Recently, I re-read a short memoir by a cousin, Belva Allen, who was born and raised in Wolf Creek, Kentucky and I remembered the stories I’ve been told about Wolf Creek over the years. So, I thought I might share some of Belva’s and my stories, many of which coincide, and some of my own experiences.But first, here is a little history. Wolf Creek, Kentucky was the first permanent settlement in Meade County, the 67th county to be formed by the Kentucky legislature. The one-time Ohio River port and manufacturing town is located some 13 miles northwest of the county seat of Brandenburg and was first settled by Euro-Americans in the last quarter of the 18th century. The creek was christened, according to tradition, because wolves would gather there in the spring to feed on young buffalo along a trace to the Ohio River, a common occurrence, therefore giving the town the name of Wolf Creek. Water was, and is, a defining feature in Wolf Creek. It was once a major shipping port in the county. The Old Southland Boat Transportation Company shipped cattle and hogs to Louisville. Passengers also rode the boat and sometimes people were taken to the hospitals in Louisville by the boat.
A post office was established in Wolf Creek in 1862 and continued in service until 1967. Post offices played a pivotal role in rural Kentucky communities, acting as the hub of a place. A post office, school, churches and residential homes gave structure to a town. John H. Trent was the first postmaster at Wolf Creek, a position he held for 20 years. The Trent family arrived in Meade County during the late 18th century and settled in the rich bottom land along the Ohio River. Mr. Trent was a justice of the peace and a merchant, in addition to postmaster. He and his wife, Louisa raised eight children in Wolf Creek, Mr. Trent’s tenure as a postmaster went unmatched until 1921 when Joe R. Bennett, a salesman, took on the role of postmaster, continuing in that role until 1949. Wolf Creek had a noteworthy structure at one point as well, the longest Whipple Murphy Truss Bridge in Kentucky. Built in 1885 by the Smith Bridge Company of Toledo, Ohio, the distinctive bridge was only six of the type constructed statewide. In 1985, an overloaded truck collapsed while crossing the bridge, tearing out the timber decking and stringers, as well as three floor beams. That sounded the death knell of this bridge. Although the bridge was replaced, it was never the same. The closure of many rural post offices in Kentucky coincided with school consolidations and the loss of these cornerstones hastened the decline of many communities. There was a one room school at Beechland which was about a mile out of town.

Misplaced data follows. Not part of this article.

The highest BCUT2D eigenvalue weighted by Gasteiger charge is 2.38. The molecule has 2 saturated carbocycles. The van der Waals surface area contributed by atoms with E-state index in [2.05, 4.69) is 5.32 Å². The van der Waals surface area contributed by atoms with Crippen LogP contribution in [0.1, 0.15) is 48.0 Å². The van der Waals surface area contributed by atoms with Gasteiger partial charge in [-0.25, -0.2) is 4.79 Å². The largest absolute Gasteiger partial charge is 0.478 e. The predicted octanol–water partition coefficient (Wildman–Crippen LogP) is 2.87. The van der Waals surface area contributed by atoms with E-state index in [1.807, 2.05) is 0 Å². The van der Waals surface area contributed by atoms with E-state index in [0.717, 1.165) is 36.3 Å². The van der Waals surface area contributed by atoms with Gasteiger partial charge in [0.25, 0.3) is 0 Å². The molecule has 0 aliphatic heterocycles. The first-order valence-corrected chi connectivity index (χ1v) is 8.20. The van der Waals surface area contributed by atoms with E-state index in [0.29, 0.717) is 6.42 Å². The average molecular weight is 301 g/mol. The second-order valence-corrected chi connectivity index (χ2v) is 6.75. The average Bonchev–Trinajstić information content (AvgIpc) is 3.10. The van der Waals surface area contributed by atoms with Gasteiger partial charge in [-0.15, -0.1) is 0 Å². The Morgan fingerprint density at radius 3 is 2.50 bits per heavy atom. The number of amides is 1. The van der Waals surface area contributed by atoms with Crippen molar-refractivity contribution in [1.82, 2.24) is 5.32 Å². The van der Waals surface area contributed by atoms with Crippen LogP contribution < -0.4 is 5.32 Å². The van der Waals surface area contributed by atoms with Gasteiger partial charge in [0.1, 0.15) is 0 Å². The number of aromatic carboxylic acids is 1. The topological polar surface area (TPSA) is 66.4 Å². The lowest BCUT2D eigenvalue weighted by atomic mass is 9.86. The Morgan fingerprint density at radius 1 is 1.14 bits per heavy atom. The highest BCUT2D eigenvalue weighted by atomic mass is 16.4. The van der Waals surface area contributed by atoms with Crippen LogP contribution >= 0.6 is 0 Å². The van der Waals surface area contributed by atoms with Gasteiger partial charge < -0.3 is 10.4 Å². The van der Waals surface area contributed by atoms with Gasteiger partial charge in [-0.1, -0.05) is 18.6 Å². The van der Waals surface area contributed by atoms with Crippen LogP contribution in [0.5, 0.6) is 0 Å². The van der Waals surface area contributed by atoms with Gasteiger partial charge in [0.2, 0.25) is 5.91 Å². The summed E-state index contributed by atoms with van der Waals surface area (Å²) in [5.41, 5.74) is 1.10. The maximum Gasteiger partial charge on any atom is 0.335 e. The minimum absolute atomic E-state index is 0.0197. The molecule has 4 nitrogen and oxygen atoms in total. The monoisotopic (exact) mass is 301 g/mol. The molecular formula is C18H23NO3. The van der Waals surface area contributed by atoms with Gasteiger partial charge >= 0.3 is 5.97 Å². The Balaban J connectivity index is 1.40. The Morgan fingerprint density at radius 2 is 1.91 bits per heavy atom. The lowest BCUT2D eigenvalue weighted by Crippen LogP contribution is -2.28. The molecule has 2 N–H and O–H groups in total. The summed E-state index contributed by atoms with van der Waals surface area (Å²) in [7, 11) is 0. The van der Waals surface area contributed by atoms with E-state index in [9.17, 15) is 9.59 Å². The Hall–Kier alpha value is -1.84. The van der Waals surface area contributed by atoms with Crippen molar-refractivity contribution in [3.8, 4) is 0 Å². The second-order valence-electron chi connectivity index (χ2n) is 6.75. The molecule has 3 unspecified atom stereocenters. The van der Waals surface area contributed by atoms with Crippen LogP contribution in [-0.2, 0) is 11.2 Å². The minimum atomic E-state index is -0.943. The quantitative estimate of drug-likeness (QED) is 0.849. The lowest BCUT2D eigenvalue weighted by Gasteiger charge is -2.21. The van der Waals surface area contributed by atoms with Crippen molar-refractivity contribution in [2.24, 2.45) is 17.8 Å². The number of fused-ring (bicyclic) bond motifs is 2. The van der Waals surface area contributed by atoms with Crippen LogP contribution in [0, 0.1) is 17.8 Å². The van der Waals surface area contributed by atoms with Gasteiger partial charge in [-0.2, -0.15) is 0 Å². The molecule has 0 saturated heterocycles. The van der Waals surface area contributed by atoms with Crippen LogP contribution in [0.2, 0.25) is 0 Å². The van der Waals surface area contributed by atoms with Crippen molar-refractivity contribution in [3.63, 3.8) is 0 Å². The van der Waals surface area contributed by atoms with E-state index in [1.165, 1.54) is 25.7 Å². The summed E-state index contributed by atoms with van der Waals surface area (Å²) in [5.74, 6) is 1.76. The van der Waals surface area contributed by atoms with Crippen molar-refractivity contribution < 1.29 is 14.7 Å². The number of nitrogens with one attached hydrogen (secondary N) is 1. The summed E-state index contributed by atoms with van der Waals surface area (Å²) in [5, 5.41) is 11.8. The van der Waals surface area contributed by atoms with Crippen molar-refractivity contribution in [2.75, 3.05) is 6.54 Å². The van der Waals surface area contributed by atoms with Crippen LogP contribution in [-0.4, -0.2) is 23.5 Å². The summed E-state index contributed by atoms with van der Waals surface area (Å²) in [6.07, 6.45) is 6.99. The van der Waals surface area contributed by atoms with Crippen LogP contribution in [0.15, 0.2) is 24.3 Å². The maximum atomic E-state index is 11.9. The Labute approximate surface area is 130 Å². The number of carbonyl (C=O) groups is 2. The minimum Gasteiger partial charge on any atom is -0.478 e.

Wolf Creek once consisted of two general stores, a Methodist Church, a Baptist Church, and about 20 homes. The post office was located in the general store belonging to Joe Bennett.